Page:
BioRodDis: Managing biodiversity in forests and urban green spaces. Dilution and amplification effects of rodent microbiome and rodent-borne diseases

Our project aims at elucidating the relationship between biodiversity and diseases by integrating recently emphasized key research directions: the influence of temporal dynamics, and the simultaneous consideration of host, microbiome and multiple pathogen diversity levels. We will focus on dynamics of rodent-borne diseases in European temperate forests and urban green spaces. Rodents have long been recognized as important reservoirs of zoonotic agents; forests and green spaces are environments where rodents are abundant, human/domestic-wildlife interactions are plausible to occur, and efforts are undertaken to preserve biodiversity. Using small mammal sampling and large pathogen and microbiome community investigation, we will establish an up-to-date, open, comprehensive database of rodent-borne pathogens circulating in western-central European countries. Ecoepidemiological approaches will enhance our understanding of microbial interactions and the processes that influence pathogen transmission in rodent populations. Besides, we will develop mathematical models based on our data to analyse the influence of spatiotemporal scales as well as pathogen/microbiome interactions on the relationships between biodiversity and diseases. We will forecast, through cutting-edge mathematical modelling, what could be the impact of biological conservation strategies on epidemiological patterns of zoonotic pathogens outbreaks. Throughout the project, sociologists will be at the core of partners interactions to help them establishing transdisciplinary collaborations with relevant stakeholders and designing effective knowledge exchanges with these latter. Overall, this project will provide proof-of-concept that joint strategies between public health and conservation biology programs can help to prevent emergence of zoonotic pathogens. Resulting data will be discussed with stakeholders to improve disease prevention policies by working on biodiversity management strategies as well as surveillance, training and awareness campaigns with active participation of all stakeholders.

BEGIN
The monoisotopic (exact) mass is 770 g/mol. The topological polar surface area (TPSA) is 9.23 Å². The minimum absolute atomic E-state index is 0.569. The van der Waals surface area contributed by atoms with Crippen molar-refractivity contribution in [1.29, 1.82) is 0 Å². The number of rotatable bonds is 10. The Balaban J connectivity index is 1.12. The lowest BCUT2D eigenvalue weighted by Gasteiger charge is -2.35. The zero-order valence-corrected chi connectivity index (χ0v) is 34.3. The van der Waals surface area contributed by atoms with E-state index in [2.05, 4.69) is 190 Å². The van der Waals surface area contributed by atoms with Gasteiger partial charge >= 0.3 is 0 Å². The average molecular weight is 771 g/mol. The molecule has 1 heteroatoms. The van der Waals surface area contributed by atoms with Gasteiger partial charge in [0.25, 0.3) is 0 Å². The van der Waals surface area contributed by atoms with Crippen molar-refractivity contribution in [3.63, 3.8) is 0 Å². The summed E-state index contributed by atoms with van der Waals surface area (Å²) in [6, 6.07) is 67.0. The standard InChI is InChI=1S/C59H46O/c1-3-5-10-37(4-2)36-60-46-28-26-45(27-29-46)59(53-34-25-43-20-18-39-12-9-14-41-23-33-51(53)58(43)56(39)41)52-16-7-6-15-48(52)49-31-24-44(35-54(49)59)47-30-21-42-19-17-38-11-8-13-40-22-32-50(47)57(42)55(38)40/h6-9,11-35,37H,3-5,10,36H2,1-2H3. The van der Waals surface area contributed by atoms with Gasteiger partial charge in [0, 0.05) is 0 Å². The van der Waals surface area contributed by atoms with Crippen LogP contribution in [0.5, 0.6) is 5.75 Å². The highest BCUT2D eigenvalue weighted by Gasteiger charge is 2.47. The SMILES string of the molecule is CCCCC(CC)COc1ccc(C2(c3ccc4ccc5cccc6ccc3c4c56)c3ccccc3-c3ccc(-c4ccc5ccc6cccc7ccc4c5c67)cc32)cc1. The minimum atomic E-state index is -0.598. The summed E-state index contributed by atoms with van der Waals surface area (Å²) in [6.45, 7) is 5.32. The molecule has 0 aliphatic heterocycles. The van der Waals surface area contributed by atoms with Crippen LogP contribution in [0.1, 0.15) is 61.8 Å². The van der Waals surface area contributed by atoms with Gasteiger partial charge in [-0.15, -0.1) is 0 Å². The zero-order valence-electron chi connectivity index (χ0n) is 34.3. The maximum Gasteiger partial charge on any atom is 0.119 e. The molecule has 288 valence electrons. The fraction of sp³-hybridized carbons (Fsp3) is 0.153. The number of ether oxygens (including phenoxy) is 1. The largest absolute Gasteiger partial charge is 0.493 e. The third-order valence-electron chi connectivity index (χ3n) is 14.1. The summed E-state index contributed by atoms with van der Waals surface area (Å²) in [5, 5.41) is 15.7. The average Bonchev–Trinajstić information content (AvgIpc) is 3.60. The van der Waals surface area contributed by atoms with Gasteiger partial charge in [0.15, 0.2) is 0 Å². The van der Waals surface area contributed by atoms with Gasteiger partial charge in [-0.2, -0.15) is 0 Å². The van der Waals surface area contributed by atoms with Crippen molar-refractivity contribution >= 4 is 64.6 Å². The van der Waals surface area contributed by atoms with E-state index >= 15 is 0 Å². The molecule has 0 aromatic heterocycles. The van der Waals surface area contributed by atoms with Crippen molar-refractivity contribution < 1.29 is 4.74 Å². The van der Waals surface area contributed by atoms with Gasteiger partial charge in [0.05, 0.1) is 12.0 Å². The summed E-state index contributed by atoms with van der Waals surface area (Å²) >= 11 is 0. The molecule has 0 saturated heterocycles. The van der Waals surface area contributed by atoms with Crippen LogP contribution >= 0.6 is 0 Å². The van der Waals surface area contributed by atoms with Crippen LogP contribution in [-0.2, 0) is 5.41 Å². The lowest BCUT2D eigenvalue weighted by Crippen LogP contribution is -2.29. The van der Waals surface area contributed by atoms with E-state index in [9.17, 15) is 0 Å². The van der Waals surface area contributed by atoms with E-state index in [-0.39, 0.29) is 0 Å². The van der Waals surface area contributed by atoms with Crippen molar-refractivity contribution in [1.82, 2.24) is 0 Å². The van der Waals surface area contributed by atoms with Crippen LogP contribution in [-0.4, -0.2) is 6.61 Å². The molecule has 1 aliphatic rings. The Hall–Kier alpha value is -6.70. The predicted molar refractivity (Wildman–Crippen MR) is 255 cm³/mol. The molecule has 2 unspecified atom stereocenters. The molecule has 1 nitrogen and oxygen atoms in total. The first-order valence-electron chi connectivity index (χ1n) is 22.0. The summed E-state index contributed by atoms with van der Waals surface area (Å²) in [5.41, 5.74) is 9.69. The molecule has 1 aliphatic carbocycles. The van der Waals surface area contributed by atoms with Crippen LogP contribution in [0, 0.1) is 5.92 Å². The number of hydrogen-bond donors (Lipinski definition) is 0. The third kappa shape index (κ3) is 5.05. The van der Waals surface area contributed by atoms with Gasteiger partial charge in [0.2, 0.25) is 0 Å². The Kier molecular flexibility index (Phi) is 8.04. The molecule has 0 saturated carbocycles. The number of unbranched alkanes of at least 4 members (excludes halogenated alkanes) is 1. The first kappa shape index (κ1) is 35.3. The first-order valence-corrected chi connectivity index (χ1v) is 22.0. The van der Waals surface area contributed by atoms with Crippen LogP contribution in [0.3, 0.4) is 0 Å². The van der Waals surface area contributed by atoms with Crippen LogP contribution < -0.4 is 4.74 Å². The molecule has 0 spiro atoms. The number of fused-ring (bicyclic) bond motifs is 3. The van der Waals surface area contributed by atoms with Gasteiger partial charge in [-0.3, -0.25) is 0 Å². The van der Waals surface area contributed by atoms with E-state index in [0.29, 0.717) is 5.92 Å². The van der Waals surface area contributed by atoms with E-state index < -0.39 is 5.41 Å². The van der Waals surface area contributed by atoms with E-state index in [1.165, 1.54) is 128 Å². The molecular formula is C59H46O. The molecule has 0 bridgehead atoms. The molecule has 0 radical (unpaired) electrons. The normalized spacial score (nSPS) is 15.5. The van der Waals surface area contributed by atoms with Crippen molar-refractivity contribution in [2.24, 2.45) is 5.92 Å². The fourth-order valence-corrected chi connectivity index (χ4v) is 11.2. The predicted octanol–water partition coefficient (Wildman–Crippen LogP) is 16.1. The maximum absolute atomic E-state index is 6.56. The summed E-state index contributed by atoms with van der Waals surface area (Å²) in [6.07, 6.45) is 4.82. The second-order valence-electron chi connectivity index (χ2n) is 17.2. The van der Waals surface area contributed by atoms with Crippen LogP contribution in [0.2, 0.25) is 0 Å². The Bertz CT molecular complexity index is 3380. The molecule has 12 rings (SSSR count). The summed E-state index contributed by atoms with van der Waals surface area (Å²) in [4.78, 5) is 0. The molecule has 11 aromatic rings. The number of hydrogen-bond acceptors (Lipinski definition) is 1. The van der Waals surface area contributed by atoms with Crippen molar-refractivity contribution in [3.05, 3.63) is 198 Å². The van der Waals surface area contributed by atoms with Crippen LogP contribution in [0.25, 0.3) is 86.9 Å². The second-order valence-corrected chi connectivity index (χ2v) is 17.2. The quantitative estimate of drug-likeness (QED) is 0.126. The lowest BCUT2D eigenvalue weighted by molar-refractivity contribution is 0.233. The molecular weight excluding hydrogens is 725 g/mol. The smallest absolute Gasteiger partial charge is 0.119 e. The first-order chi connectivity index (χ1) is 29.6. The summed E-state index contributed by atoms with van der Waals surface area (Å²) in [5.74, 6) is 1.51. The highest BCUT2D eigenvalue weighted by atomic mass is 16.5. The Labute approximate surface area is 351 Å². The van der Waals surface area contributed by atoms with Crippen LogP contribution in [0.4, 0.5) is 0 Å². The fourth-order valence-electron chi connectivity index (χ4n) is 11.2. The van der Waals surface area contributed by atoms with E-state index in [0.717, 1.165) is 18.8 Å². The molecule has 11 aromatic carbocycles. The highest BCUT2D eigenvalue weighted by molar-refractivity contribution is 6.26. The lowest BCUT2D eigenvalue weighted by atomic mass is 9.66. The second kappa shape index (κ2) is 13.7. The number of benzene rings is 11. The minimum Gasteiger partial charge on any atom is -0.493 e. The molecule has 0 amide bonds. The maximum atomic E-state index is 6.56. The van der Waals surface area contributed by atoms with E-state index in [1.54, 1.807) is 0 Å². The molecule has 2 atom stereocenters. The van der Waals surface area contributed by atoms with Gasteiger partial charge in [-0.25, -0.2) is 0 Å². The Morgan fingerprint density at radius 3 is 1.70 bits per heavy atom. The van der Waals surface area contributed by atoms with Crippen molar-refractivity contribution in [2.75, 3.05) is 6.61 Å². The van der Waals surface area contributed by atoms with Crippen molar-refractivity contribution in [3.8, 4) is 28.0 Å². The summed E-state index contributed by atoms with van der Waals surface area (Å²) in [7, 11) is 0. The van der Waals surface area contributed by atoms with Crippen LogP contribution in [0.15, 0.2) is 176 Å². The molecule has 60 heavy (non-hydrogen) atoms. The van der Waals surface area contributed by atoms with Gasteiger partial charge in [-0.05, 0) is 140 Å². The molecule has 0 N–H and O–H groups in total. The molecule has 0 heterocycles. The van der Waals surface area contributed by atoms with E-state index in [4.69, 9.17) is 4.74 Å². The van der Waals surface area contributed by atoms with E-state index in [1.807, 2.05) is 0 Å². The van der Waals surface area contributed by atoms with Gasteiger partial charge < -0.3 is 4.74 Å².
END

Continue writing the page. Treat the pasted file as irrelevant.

This project is funded by the EU-Biodiversa programs and runs 2020-2022.

It is carried out by a consortium led by Nathalie Charbonnel (INRA, Montpellier, France) with other partners from IRD (Montpellier, France), Irstea (Grenoble, France), University of Potsdam (Germany), Trinity College Dublin (Ireland) , Medical University of Gdansk (Poland) and Antwerp.

For more information contact Herwig Leirs.